A Man of Honor: Lewis R. Baron (1931-2002)

With great sorrow we announce the death of our honorable colleague, Lewis Baron, a widely respected practitioner in tax, corporate, estate and trust law for more than 45 years. Lewis joined our firm soon after SRZ colleagues learned the law firm he had served for 20 years was about to close and insisted our firm's leadership invite him to join us. Lewis, whose quick wit was legendary, immediately became a compelling force in our estate management group.

The quintessential family lawyer, Lewis represented families for many, if not all, of their legal needs. He planned and implemented the succession of many closely held businesses from the first generation to the second and, in some cases, to the third. His clients and colleagues valued his wisdom, humanity and legal skills.

In 1975, as the originator of the "rabbi trust," Lewis made a substantial contribution to executive compensation planning by devising a plan of deferred compensation that became known by this name. His accomplishment was in addressing a set of facts that required a particular solution to the problem of advance funding to provide adequate pensions to clergy and other not-for-profit personnel reaching retirement age. That plan now is widely used as a basic executive compensation device for business and not-for-profit entities and is the subject of safe harbor forms developed by the Internal Revenue Service for use without a private letter ruling.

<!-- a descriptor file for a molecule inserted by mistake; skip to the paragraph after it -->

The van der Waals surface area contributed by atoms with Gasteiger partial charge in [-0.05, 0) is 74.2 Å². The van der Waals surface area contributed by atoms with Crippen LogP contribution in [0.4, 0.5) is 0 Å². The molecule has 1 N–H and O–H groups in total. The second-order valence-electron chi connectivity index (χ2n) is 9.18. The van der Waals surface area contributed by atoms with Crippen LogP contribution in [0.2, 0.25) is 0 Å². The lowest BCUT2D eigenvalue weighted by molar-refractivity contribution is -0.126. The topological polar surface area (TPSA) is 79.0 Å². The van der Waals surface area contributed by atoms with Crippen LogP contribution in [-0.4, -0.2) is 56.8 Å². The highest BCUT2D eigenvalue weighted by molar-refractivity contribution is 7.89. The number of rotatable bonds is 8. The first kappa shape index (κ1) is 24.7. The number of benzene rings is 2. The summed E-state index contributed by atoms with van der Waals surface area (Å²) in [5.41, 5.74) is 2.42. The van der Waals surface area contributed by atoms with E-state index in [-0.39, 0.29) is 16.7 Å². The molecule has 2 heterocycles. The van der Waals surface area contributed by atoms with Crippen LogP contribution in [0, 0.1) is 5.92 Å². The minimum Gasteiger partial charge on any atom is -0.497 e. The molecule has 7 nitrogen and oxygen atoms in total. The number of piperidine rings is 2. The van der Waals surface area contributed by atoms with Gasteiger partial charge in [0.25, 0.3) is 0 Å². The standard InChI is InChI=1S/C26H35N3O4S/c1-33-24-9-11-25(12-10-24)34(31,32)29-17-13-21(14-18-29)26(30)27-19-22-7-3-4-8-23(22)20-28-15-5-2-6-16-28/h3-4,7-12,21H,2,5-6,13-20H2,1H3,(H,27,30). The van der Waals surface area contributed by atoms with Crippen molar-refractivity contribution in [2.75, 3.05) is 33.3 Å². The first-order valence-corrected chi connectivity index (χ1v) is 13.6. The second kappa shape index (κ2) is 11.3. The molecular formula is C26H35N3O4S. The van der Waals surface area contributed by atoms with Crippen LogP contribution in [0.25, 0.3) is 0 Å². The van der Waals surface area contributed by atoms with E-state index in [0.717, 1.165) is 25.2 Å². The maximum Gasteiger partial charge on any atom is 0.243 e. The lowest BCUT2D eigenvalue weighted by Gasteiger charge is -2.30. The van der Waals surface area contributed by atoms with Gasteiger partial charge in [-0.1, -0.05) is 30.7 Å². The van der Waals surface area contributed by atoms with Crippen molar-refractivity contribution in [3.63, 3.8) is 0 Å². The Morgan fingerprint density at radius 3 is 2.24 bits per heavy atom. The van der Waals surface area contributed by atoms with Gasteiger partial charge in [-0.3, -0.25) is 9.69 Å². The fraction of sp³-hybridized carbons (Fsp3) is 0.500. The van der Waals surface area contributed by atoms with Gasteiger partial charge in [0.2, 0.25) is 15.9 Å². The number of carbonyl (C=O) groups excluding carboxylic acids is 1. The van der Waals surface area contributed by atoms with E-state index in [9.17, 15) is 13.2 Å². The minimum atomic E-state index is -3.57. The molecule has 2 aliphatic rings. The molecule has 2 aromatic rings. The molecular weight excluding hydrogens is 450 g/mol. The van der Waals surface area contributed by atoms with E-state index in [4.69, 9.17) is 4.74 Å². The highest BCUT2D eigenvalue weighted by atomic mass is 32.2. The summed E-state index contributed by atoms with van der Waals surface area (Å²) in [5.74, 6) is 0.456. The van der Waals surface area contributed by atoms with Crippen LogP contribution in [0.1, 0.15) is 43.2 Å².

Lewis was an expert on financing community development, an authority on federal tax credits for low-income housing and, beginning in 1994, an editor for Journal on Affordable Housing and Community Development, published by the American Bar Association. For many years he also was the attorney member of the Community Development/Housing Initiatives Committee of the United Way of Chicago.

Lewis earned an A.B. in 1951 from the University of Chicago and an LL.B. in 1955 from Harvard University, where he was an award-winning legal scholar and from which he graduated Cum Laude. Just two years out of law school he successfully handled and settled a significant Tax Court case for a client he later took public, representation that established his credentials and predicted his subsequent success.

A creative practitioner, Lewis focused on the organization, operation and taxation of many commercial, industrial and real estate enterprises. Long known for effectively applying technical knowledge to real-life situations and for legislative activism in the face of social need, Lewis Baron was wise and attentive, warm and engaging. He will be sorely missed.

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